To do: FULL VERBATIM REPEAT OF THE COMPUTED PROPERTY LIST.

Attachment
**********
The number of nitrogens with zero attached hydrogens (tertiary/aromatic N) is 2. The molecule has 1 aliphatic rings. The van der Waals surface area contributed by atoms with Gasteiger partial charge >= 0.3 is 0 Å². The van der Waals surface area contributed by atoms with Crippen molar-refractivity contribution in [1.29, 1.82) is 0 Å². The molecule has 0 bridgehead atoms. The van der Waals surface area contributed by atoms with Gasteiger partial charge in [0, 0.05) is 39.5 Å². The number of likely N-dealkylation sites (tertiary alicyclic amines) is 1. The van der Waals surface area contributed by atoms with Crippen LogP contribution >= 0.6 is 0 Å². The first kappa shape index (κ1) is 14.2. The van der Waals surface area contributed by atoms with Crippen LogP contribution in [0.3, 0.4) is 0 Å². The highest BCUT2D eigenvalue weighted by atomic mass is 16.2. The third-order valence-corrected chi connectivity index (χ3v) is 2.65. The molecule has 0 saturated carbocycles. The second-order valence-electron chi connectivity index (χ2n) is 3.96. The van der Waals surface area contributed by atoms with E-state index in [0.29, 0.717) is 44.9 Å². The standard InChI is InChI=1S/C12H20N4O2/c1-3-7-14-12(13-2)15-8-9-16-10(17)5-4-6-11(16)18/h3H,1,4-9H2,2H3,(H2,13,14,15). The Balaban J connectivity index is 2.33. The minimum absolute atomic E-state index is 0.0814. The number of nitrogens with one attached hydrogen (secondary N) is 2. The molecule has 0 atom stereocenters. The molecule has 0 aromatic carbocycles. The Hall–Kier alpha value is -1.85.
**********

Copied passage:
The number of nitrogens with zero attached hydrogens (tertiary/aromatic N) is 2. The molecule has 1 aliphatic rings. The van der Waals surface area contributed by atoms with Gasteiger partial charge >= 0.3 is 0 Å². The van der Waals surface area contributed by atoms with Crippen molar-refractivity contribution in [1.29, 1.82) is 0 Å². The molecule has 0 bridgehead atoms. The van der Waals surface area contributed by atoms with Gasteiger partial charge in [0, 0.05) is 39.5 Å². The number of likely N-dealkylation sites (tertiary alicyclic amines) is 1. The van der Waals surface area contributed by atoms with Crippen LogP contribution >= 0.6 is 0 Å². The first kappa shape index (κ1) is 14.2. The van der Waals surface area contributed by atoms with Crippen LogP contribution in [0.3, 0.4) is 0 Å². The highest BCUT2D eigenvalue weighted by atomic mass is 16.2. The third-order valence-corrected chi connectivity index (χ3v) is 2.65. The molecule has 0 saturated carbocycles. The second-order valence-electron chi connectivity index (χ2n) is 3.96. The van der Waals surface area contributed by atoms with E-state index in [0.29, 0.717) is 44.9 Å². The standard InChI is InChI=1S/C12H20N4O2/c1-3-7-14-12(13-2)15-8-9-16-10(17)5-4-6-11(16)18/h3H,1,4-9H2,2H3,(H2,13,14,15). The Balaban J connectivity index is 2.33. The minimum absolute atomic E-state index is 0.0814. The number of nitrogens with one attached hydrogen (secondary N) is 2. The molecule has 0 atom stereocenters. The molecule has 0 aromatic carbocycles. The Hall–Kier alpha value is -1.85.